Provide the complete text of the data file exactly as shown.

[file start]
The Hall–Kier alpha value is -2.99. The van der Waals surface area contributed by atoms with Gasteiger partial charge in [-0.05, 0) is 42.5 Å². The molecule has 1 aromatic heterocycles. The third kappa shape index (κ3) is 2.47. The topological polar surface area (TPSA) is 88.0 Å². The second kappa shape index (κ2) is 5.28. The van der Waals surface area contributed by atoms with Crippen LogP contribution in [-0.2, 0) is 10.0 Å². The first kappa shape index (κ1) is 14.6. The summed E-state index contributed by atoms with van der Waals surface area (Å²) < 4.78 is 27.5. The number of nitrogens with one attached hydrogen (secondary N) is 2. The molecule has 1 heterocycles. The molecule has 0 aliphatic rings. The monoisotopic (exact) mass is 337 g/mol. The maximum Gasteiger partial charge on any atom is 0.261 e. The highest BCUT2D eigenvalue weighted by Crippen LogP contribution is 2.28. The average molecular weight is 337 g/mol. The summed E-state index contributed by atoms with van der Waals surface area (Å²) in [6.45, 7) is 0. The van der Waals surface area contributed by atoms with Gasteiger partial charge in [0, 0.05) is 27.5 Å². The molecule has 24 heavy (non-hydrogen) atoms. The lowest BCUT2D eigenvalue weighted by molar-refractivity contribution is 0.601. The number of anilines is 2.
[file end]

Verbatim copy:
The Hall–Kier alpha value is -2.99. The van der Waals surface area contributed by atoms with Gasteiger partial charge in [-0.05, 0) is 42.5 Å². The molecule has 1 aromatic heterocycles. The third kappa shape index (κ3) is 2.47. The topological polar surface area (TPSA) is 88.0 Å². The second kappa shape index (κ2) is 5.28. The van der Waals surface area contributed by atoms with Crippen LogP contribution in [-0.2, 0) is 10.0 Å². The first kappa shape index (κ1) is 14.6. The summed E-state index contributed by atoms with van der Waals surface area (Å²) < 4.78 is 27.5. The number of nitrogens with one attached hydrogen (secondary N) is 2. The molecule has 1 heterocycles. The molecule has 0 aliphatic rings. The monoisotopic (exact) mass is 337 g/mol. The maximum Gasteiger partial charge on any atom is 0.261 e. The highest BCUT2D eigenvalue weighted by Crippen LogP contribution is 2.28. The average molecular weight is 337 g/mol. The summed E-state index contributed by atoms with van der Waals surface area (Å²) in [6.45, 7) is 0. The van der Waals surface area contributed by atoms with Gasteiger partial charge in [0, 0.05) is 27.5 Å². The molecule has 24 heavy (non-hydrogen) atoms. The lowest BCUT2D eigenvalue weighted by molar-refractivity contribution is 0.601. The number of anilines is 2.